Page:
13:15 GMT01 October 2020
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    A UK-built spacecraft BepiColombo has taken off on its seven-year mission to Mercury. BepiColombo was launched into space from the European space port in Kourou, French Guiana, on Saturday. It will send two probes to explore the hot planet, where surface temperatures reach 450 degrees Celsius.

    Sputnik has discussed the launch with Professor Dave Rothery, a Bepi scientist from the UK's Open University.

    Sputnik: How excited are you about the BepiColombo launch?

    Dave Rothery: We’re very excited, the launch went pretty smoothly as far as I can see and we have a selfie picture of the spacecraft in orbit about the Earth with its solar panels deployed which is very important because we need that solar energy to drive it and take us all the way to Mercury, so things are looking good.

    Sputnik: How exactly will the probe operate when it arrives at the planet and what equipment is it fitted with to study the planet?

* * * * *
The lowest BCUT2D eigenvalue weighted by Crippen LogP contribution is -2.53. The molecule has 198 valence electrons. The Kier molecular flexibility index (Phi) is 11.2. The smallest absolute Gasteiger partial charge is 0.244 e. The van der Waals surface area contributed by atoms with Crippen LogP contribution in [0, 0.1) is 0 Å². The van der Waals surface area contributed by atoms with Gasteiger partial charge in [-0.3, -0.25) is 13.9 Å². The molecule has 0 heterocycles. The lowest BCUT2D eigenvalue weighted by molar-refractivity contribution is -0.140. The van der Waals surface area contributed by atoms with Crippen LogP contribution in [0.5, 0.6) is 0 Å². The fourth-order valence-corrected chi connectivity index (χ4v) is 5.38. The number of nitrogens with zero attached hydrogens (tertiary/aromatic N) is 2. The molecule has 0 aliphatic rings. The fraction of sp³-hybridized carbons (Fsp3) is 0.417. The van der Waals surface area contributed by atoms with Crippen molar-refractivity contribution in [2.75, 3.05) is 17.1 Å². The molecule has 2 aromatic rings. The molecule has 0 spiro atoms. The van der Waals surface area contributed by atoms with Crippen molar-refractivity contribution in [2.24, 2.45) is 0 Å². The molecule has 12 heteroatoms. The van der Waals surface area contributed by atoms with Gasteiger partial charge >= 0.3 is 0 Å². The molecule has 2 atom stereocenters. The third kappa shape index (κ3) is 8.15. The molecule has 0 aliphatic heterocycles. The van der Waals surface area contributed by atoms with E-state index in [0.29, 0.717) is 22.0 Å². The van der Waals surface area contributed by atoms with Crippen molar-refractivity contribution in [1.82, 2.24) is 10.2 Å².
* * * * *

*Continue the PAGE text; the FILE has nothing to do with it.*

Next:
Dave Rothery: Well there is a Japanese orbiter called MIO which we set spinning and that has magnetometers, electrical sensors and particle detectors, and an ultraviolet detector, that will concentrate on the magnetic field and the particles around Mercury.

    The bigger spacecraft — Mercury Planetary Orbiter (MPO), which will be operated by the European Space Agency when it gets there, has something like 11 instruments, there are visible cameras, infrared cameras which have never been flown to Mercury before, there's a British built X-ray Spectrometer (Mixs) which will measure the chemical elements across Mercury’s surface in a way that's never been done before.